Wednesday, November 2, 2016

Triathlon Off-Season Top 10

I recently presented my "TOP 10: Tips for Triathlon Off-Season" at our triathlon club get together and thought I would share it here as well. Although I wanted it to be a true top 10 list, beyond the first two, it's hard to say what the actual order is as they are all necessary ingredients to have a successful off-season. How much time should you take off? Your body will tell you when it's ready. In my "younger years" it was almost standard two weeks completely off. Now it's often 3-4 of rest and rehab before I start itching to begin cross training. Good luck on your off-season journey of fun activities!

1. Family Time: Spend time with, and do some extra nice things for your family and friends. They put up with all of our training and racing needs following us around to races, running for things we forgot, dealing with our over-training induced mood swings the rest of the year. For the next few months go above and beyond to show them how much you appreciate it by doing extra house chores, take the kids on play trips, etc.

2. Time-Off: If you use TrainingPeaks there is a reason the symbol is a little couch. Day off means day off...not a light run or ride or “Hey now I have time for 10 hours of yard work.” Those “light” or “recovery” days have their place too but the body needs it’s rest at some point. Perfect the art of relaxation on these days by playing with the kids, reading, seeing a movie, or just enjoy sleeping in past 5:30am.

3. Rehab: Rest, rehab and heal your injuries from the season. Don’t forget about them just because you’re training less and assume they’ll heal themselves. If it’s something that’s been bothering you for a while get it checked out by a specialist or a PT to get you on the mend (The Summit, Hutchinson).

4. Strength Training: Use a comprehensive program utilizing all major muscles with at least 2-3 sets of 8-12 exercises, 8-12 repetitions each exercise, 2-3 times per week to prepare your body for the pounding of miles that are coming. Spend additional time on posterior muscles that see less action...hamstrings, glutes, back, shoulders or additional corrective exercises to address muscle weaknesses (Pinnacle Sports Performance, Hutchinson).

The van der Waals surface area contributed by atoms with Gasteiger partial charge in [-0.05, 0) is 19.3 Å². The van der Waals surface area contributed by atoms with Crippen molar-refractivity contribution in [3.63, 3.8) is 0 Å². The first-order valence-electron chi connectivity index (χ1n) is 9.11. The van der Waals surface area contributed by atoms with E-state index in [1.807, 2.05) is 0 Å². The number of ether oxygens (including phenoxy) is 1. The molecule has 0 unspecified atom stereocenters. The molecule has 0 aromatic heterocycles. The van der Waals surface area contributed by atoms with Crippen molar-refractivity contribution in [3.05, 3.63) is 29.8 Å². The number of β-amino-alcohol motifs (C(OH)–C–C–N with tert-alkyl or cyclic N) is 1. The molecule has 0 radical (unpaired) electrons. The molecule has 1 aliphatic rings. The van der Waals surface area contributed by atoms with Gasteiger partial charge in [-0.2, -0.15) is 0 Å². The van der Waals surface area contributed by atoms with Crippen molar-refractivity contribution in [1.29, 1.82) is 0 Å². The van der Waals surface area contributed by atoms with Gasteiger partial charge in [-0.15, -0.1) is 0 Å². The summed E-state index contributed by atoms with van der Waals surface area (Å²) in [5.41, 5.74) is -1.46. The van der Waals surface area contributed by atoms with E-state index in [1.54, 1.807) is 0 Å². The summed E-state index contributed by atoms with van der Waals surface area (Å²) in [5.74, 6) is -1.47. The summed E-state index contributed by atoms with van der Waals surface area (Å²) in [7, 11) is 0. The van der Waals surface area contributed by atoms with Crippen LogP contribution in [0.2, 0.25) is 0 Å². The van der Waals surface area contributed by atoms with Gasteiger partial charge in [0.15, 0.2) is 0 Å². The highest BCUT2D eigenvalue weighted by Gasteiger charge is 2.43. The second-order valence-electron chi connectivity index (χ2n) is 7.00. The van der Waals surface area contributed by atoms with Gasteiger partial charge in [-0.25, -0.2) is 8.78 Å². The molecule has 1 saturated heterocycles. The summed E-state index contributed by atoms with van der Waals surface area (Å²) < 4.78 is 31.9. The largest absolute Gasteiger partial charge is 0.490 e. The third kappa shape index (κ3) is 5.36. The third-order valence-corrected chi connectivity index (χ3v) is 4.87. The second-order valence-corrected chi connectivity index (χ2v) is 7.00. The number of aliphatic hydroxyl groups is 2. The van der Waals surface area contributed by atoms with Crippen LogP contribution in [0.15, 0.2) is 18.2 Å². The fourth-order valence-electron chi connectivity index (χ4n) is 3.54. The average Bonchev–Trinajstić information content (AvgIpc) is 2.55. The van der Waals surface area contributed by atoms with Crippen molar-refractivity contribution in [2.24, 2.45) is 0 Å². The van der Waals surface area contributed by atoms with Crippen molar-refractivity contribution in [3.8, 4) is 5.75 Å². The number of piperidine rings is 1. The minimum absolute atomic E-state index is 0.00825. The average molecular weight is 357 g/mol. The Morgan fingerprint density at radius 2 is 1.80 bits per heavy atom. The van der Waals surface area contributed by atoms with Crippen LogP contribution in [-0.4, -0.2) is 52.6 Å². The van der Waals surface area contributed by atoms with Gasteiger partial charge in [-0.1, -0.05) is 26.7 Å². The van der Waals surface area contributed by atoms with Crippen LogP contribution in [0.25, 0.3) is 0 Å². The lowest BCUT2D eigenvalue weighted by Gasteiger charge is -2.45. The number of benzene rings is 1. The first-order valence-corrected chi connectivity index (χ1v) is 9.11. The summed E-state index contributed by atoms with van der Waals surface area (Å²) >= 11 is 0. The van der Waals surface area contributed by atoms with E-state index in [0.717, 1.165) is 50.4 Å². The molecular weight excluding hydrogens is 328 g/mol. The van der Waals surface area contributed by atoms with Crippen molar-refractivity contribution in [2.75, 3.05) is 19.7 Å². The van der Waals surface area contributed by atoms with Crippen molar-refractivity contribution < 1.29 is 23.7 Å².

5. Cross Train: Try new sport activities to scratch the exercise itch. If weather is nice, kayaking/canoeing/SUP are all great cross training activities that develop underutilized muscles. Mountain biking, cyclocross, road bike, hiking, and walking will also provide a great benefit.

6. New Shoes: As soon as you are ready to start hitting the road again double check the mileage on your shoes and make sure it's less than 100 miles. I’ve been taught this lesson several times the hard way by lacing up old shoes and ending in pain on my first run back (First Gear Running Company, Wichita).

7. Massage: Get a massage from someone who ideally works with triathletes (Eddie U. Massage Clinic, Wichita), or a sport specific massage therapist who works with athletes, to work out the kinks from a season worth of training and lets face it, you earned it.

8. Bike Overhaul: Take your bike(s) over to your local bike store (Bicycle X-Change, Wichita) and get your tri bike overhauled so you won’t have to part with it when next season starts and your off-season bike (mountain/road/cross) for a tune up.

9. Yoga: Put a little extra attention into your flexibility whether through a yoga class or a set aside time for your own 15 minute stretching routine. If you do yoga you'll get the bonus of some strength and meditation as well.

10. Triathlon Weakness Focus: Late off-season/early pre-season is a great time to do some focused time on your weakest triathlon sport. Get a coach or go workout with people who only do that sport. Group runs/trackworkouts (First Gear Running Company, Wichita), masters swim club, or a cycling group that will push you to be better.

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